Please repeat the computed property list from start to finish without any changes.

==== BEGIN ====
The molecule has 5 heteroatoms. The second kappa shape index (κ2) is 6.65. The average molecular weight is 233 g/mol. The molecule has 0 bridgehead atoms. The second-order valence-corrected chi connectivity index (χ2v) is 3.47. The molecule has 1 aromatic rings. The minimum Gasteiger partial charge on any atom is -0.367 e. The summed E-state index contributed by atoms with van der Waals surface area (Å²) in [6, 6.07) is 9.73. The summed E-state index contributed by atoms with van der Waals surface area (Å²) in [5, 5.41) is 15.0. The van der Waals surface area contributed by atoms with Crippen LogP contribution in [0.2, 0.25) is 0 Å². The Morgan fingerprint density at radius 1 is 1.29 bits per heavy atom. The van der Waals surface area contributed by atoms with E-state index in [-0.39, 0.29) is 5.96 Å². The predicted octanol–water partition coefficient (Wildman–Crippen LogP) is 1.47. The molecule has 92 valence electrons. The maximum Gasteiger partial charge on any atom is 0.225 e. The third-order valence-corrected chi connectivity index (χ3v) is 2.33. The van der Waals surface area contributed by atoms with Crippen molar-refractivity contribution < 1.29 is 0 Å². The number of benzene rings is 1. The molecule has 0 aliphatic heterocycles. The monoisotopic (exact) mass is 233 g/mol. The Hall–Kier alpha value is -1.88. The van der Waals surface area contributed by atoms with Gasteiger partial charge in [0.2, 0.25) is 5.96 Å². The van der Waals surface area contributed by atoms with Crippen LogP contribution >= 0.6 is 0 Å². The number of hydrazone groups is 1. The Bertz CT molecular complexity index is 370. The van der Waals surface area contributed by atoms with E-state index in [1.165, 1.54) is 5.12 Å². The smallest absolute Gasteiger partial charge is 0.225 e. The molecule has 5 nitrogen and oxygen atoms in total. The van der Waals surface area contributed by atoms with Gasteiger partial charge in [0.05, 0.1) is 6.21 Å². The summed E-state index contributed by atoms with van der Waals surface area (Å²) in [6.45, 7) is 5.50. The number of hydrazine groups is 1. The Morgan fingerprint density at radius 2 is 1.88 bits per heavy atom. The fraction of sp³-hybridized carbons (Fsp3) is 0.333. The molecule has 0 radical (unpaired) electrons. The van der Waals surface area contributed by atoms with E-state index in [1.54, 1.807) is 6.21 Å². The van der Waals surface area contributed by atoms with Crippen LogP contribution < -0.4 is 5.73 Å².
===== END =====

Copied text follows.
The molecule has 5 heteroatoms. The second kappa shape index (κ2) is 6.65. The average molecular weight is 233 g/mol. The molecule has 0 bridgehead atoms. The second-order valence-corrected chi connectivity index (χ2v) is 3.47. The molecule has 1 aromatic rings. The minimum Gasteiger partial charge on any atom is -0.367 e. The summed E-state index contributed by atoms with van der Waals surface area (Å²) in [6, 6.07) is 9.73. The summed E-state index contributed by atoms with van der Waals surface area (Å²) in [5, 5.41) is 15.0. The van der Waals surface area contributed by atoms with Crippen LogP contribution in [0.2, 0.25) is 0 Å². The Morgan fingerprint density at radius 1 is 1.29 bits per heavy atom. The van der Waals surface area contributed by atoms with E-state index in [-0.39, 0.29) is 5.96 Å². The predicted octanol–water partition coefficient (Wildman–Crippen LogP) is 1.47. The molecule has 92 valence electrons. The maximum Gasteiger partial charge on any atom is 0.225 e. The third-order valence-corrected chi connectivity index (χ3v) is 2.33. The van der Waals surface area contributed by atoms with Crippen molar-refractivity contribution < 1.29 is 0 Å². The number of benzene rings is 1. The molecule has 0 aliphatic heterocycles. The monoisotopic (exact) mass is 233 g/mol. The Hall–Kier alpha value is -1.88. The van der Waals surface area contributed by atoms with Gasteiger partial charge in [0.2, 0.25) is 5.96 Å². The van der Waals surface area contributed by atoms with Crippen LogP contribution >= 0.6 is 0 Å². The number of hydrazone groups is 1. The Bertz CT molecular complexity index is 370. The van der Waals surface area contributed by atoms with E-state index in [1.165, 1.54) is 5.12 Å². The smallest absolute Gasteiger partial charge is 0.225 e. The molecule has 5 nitrogen and oxygen atoms in total. The van der Waals surface area contributed by atoms with Gasteiger partial charge in [0.05, 0.1) is 6.21 Å². The summed E-state index contributed by atoms with van der Waals surface area (Å²) in [6.45, 7) is 5.50. The number of hydrazine groups is 1. The Morgan fingerprint density at radius 2 is 1.88 bits per heavy atom. The fraction of sp³-hybridized carbons (Fsp3) is 0.333. The molecule has 0 radical (unpaired) electrons. The van der Waals surface area contributed by atoms with E-state index in [1.54, 1.807) is 6.21 Å². The van der Waals surface area contributed by atoms with Crippen LogP contribution < -0.4 is 5.73 Å².